Over the years, in representing the contemporary, our curators have shown an increasing desire to place artists in a historical perspective or in a context of mutual affinities, by highlighting ties and relations both with the past and with other artists of the present. This trend has led us, among other things, to decide that there will be "no more exhibitions without archives" and to organize, for every Biennale, a conference on the relationship between the exhibition and the archive. At the same time, in contrast with the avant-garde period, attention has increasingly been focused on the intensity of the relationship between the work of art and the viewer who, though shaken by artistic gestures and provocations, ultimately seeks in art the emotion of dialoguing with the work, which ought to cause hermeneutical tension, a desire to go beyond. This is what is expected from art.
This interest in the temporal and spatial the relationships among artists and in the dialogue between artist and viewer has inspired to varying degrees inspired past exhibitions such as "Making Worlds" (Daniel Birnbaum, 2009) and "Illuminations" (Bice Curiger 2011). In emphasizing these relationships, interest in the world referred to by the artists has also grown.
The current Biennale takes a decisive step in this direction, and gives life to a great exhibition-research. With Il Palazzo Enciclopedico (The Encyclopedic Palace), Massimiliano Gioni, much more than presenting us with a list of contemporary artists, wishes to reflect on their creative urges and pushes the question even further: what is the artists' world? The prospective interest goes so far as to search for relations with different worlds; thus the Exhibition presents works by contemporary artists, but also historical works, different references, and works that do not claim to be works of art but which are nonetheless compose the stimuli that allow us to imagine and dream beyond reality, dream another reality. That is, the visions that in the classical period helped arouse the artists’ “aspirations”, and in modern times are the “obsessions” of the same; and to give tangible form to both, down to the present time when there is a real reversal. Today, as Gioni’s exhibition suggest, reality lays on a lavishly decked out table a plethora of images and visions for everyday use; all these images strike us and, though we are unable to escape them, it is perhaps the artist who, if anyone, might pass through them unharmed, as Moses did in the Red Sea.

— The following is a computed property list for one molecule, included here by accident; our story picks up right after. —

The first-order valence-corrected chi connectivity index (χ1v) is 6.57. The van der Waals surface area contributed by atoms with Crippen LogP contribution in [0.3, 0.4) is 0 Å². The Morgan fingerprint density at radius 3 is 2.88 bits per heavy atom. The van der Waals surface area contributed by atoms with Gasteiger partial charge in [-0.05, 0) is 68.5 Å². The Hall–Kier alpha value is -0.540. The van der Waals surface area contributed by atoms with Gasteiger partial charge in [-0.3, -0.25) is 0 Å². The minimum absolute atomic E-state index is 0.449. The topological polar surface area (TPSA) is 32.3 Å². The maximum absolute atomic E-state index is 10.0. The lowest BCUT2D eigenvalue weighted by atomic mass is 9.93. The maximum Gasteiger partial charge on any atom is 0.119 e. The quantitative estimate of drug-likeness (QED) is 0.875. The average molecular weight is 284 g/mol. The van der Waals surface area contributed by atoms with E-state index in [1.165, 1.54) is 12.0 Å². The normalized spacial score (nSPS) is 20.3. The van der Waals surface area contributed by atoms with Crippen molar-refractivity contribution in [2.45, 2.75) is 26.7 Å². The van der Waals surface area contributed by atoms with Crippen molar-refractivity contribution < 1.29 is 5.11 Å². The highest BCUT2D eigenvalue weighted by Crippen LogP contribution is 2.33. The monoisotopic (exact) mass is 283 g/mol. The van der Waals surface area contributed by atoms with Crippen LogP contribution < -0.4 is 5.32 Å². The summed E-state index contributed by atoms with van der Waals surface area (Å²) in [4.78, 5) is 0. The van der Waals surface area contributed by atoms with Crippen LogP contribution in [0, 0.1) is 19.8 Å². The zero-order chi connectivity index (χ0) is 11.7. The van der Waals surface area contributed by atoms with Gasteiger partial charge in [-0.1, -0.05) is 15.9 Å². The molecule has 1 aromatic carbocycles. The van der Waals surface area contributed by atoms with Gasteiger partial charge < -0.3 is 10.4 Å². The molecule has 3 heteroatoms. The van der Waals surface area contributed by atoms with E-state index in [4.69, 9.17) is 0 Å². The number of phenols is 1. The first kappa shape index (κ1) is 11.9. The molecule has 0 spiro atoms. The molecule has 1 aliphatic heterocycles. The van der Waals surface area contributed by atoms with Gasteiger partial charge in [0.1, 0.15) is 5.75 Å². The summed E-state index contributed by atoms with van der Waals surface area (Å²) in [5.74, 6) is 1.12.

And in that sense the curator proposes a reflection on the fate of contemporary art and artists, who do not settle for limited horizons when they imagine, but conceive of global realities, driven by aspirations for a comprehensive knowledge, sensibility and utopias. And I cannot help but recall Harald Szeemann's “obsessions” and their accompanying sense of failure that followed. Fertile failures for art; as Gioni says, for the artist it is questions of a powerful and all-encompassing motive.
Within la Biennale, the idea of an exhibition-research is considered fruitful not only for the Art section but also for Architecture. For this reason, the Exhibitions of Gioni and Koolhaas represent important moments in the history of our Institution.
I would like to point out that there are 88 participating countries in this edition of la Biennale, 10 of which are making their very first appearance: Angola, Bahamas, Kingdom of Bahrain, Republic of Ivory Coast, Republic of Kosovo, Kuwait, the Maldives, Paraguay, Tuvalu, and last but not least, the Holy See.
The Holy See is participating for the first time with an exhibition in the Sale d'Armi, a series of spaces la Biennale has restored and converted into permanent pavilions.